"'Couldn't we just do it in three months and you just give me twice as much more quickly?'

"She said, 'You don't understand Barry, I'm going to take you to the edge of death each time I give you a round of this chemo.

'If I give you twice as much, I kill you'."

Mr Irvin's schedule hadn't ever allowed for illness.

He had worked "never less than 60, more like 80 hours most weeks and sometimes a bit more".

Being chairman of dairy processor Bega Cheese, which turns over more than $1.4 billion, is a big enough job but it wasn't Barry Irvin's only job.

The father of a reliant autistic adult, Matthew, Mr Irvin is also the very committed chairman of the Giant Steps charity, which supports children and young people with autism.

And he's a dairy farmer who religiously milked his cows on Monday mornings.

"I've always had this thing that your memory does fade and there's a sense of reminding yourself every day what all your suppliers are doing and what they're going through," Mr Irvin said.

"If you're dealing with drought, they're dealing with drought and dealing with floods and mud and whatever it might be, quality problems or whatever else.

"It can fade if you don't keep doing it and reminding yourself where this business began, so I always just had the philosophy that I wanted to do that.

"I would always start my week like that, which would mean a very early start.

"And then I would work, obviously, all of the hours it took to to get what we needed to achieve at Bega Cheese.

"And then, if I had other time, it was always dedicated to Giant Steps."

The cancer and its gruelling treatment forced Mr Irvin to withdraw from all of that.

"It took everything I had, it took every piece of willpower and every piece of resilience and every piece of energy I could muster," he said.

"In that true dairy farmer-fashion - where you're as sick as a dog and you've got to get up and milk the cows - every morning, I would be as sick as a dog and I would've had one or two hours sleep through the night if I was lucky and I'd been sick several times a night, but I would go, 'I'm getting up and I'm walking or I'm lifting weights,' because that was something they wanted me to do.

"And I would sit there in front of food and want to throw up but force it down.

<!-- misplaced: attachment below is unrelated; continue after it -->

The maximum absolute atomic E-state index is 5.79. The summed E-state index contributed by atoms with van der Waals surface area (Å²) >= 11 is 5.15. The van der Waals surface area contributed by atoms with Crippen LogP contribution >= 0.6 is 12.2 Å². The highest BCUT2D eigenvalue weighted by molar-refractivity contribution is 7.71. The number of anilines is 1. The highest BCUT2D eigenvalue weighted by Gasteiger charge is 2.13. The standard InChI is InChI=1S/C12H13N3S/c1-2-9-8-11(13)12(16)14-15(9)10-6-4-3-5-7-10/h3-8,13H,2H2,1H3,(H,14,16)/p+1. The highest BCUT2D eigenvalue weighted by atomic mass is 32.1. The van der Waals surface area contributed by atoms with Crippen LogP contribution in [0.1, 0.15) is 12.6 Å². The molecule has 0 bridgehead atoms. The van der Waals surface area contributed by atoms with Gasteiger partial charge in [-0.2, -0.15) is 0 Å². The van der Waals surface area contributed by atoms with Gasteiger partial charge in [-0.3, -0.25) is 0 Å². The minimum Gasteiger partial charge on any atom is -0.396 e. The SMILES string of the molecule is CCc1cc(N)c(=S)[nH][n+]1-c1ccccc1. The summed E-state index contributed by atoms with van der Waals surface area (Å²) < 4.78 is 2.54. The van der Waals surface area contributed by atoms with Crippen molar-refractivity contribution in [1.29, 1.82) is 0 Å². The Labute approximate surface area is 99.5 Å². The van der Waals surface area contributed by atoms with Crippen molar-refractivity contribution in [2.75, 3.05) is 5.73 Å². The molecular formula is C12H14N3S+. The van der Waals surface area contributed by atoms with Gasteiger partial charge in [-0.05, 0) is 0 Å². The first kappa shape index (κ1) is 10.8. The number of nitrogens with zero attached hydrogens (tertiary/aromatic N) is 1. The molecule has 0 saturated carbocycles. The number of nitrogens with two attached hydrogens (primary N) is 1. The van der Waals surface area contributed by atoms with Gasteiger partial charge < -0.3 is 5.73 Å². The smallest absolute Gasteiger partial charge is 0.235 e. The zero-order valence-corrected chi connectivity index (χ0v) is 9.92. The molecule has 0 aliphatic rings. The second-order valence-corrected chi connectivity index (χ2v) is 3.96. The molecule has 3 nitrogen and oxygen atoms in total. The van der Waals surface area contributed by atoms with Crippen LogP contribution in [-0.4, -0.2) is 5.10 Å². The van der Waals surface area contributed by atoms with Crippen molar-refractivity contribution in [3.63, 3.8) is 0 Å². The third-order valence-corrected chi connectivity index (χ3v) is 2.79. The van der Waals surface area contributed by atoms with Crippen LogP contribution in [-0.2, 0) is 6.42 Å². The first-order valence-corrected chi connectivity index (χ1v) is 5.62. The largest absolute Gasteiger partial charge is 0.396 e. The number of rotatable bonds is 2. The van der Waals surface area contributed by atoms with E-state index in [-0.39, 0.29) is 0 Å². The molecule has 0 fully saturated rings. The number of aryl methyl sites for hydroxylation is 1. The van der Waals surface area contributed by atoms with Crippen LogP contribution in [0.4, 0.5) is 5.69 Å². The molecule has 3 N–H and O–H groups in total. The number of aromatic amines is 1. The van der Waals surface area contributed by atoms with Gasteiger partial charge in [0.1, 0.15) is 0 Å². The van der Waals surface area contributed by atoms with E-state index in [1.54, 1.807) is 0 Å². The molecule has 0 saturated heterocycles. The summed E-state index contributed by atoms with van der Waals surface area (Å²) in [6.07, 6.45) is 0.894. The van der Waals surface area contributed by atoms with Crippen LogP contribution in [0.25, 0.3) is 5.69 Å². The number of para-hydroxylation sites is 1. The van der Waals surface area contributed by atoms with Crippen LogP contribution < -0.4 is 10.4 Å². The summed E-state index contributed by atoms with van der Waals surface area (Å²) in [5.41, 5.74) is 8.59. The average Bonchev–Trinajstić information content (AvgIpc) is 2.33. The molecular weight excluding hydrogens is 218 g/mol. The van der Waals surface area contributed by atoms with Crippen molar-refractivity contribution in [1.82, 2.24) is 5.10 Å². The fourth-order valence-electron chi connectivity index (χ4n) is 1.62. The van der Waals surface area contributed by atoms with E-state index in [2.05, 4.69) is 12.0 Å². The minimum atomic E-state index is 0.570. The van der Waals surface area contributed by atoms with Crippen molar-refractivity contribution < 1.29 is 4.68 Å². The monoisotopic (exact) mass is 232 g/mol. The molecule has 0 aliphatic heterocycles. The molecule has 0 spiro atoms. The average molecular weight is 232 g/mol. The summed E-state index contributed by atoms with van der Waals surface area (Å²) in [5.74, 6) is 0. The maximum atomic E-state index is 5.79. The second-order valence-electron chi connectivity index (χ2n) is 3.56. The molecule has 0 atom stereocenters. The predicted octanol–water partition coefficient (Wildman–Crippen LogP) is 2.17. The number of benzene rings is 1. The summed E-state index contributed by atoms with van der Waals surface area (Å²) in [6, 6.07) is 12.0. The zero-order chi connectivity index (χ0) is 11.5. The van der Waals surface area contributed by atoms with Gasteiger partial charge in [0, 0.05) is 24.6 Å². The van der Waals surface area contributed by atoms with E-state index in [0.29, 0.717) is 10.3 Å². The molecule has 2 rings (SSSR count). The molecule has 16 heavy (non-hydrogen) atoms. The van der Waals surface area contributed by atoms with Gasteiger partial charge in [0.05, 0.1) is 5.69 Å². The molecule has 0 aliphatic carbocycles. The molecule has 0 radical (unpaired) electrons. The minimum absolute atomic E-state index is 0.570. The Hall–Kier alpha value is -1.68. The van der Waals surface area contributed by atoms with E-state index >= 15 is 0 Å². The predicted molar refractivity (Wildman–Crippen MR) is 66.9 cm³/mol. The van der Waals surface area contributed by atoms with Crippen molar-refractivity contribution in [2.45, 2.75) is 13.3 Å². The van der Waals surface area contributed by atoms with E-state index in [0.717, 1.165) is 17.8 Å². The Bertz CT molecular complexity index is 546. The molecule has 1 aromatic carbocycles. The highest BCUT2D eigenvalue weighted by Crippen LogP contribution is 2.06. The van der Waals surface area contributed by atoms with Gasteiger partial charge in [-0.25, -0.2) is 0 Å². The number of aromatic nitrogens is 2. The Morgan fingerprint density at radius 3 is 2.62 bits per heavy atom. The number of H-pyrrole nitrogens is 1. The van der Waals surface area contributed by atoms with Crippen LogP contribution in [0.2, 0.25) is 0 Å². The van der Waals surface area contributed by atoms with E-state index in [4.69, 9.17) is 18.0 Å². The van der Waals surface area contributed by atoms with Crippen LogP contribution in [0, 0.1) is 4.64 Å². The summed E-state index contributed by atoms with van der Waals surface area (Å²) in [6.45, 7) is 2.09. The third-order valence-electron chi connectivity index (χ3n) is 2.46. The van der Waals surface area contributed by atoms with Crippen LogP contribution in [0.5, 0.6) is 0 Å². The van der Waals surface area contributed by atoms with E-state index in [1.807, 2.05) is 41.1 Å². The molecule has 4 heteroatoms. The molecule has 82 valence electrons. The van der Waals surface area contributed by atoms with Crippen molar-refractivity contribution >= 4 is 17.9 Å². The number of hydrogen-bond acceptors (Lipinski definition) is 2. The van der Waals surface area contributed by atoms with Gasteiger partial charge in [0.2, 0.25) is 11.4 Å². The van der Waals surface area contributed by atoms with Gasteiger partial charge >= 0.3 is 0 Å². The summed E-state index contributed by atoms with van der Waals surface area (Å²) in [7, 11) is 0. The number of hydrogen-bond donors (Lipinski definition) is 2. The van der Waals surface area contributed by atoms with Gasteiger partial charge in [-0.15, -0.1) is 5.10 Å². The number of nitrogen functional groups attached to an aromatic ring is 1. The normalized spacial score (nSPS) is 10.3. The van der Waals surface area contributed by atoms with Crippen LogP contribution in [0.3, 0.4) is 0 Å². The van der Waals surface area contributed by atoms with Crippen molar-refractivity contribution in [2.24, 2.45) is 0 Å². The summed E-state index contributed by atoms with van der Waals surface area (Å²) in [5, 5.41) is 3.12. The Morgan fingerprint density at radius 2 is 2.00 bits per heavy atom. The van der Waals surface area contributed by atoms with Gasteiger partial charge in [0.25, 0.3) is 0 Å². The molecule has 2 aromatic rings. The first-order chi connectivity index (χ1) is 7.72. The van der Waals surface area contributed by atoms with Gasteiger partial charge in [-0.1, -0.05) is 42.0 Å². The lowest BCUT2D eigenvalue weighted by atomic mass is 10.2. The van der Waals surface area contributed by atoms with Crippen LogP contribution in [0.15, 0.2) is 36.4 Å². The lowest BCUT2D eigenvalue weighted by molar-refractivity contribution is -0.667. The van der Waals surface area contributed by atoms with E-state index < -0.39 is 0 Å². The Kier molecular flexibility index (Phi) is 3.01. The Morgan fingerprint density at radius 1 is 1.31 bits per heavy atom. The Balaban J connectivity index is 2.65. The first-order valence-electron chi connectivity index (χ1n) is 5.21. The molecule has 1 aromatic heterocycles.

"All that stood me in pretty good stead.

"Interestingly, psychologically, it caused me to reflect but it didn't take away my optimism.

"I can honestly say I don't think I ever felt sad; to me it was another task."

In the depths of his illness, Mr Irvin did consider whether he would return to work but realised chats with colleagues about big-picture food, business and agriculture topics seemed to enliven him.

Asked what the ideal work-life balance would look like once he was fully recovered, he chuckled.

"This answer will drive my wife crazy," Mr Irvin said.

"But the truth is, I knew when I'd made the decision to come back that you can't half do this job - you're either doing it or you're not - and that includes my personality.

"Even if I wrote it on a blackboard and promised myself that I would only travel once a week or something, I know myself well enough to know that as soon as I'm well, I'll forget about all that and I'll go back to doing what I'm doing.

"Interestingly, I've only been back for a couple of weeks and, so far, we failed to keep me in one place for any more than three or four days, so I've started being very much in the routine that I had before."

Still, Mr Irvin is willing to make perhaps one concession.

His son, Andrew, has assumed management of the dairy farm and Barry has announced he will forgo the regular Monday morning milking to become the 'relief milker'.

"The truth is - especially, I guess, given the challenges the industry's got - I just think that I have to be able to give it my all," Mr Irvin said.

"The thing I will make sure I do is that, if I feel myself being exhausted and I feel my health fading, I will make sure that I do look after myself a little better."


From the front page

Sponsored by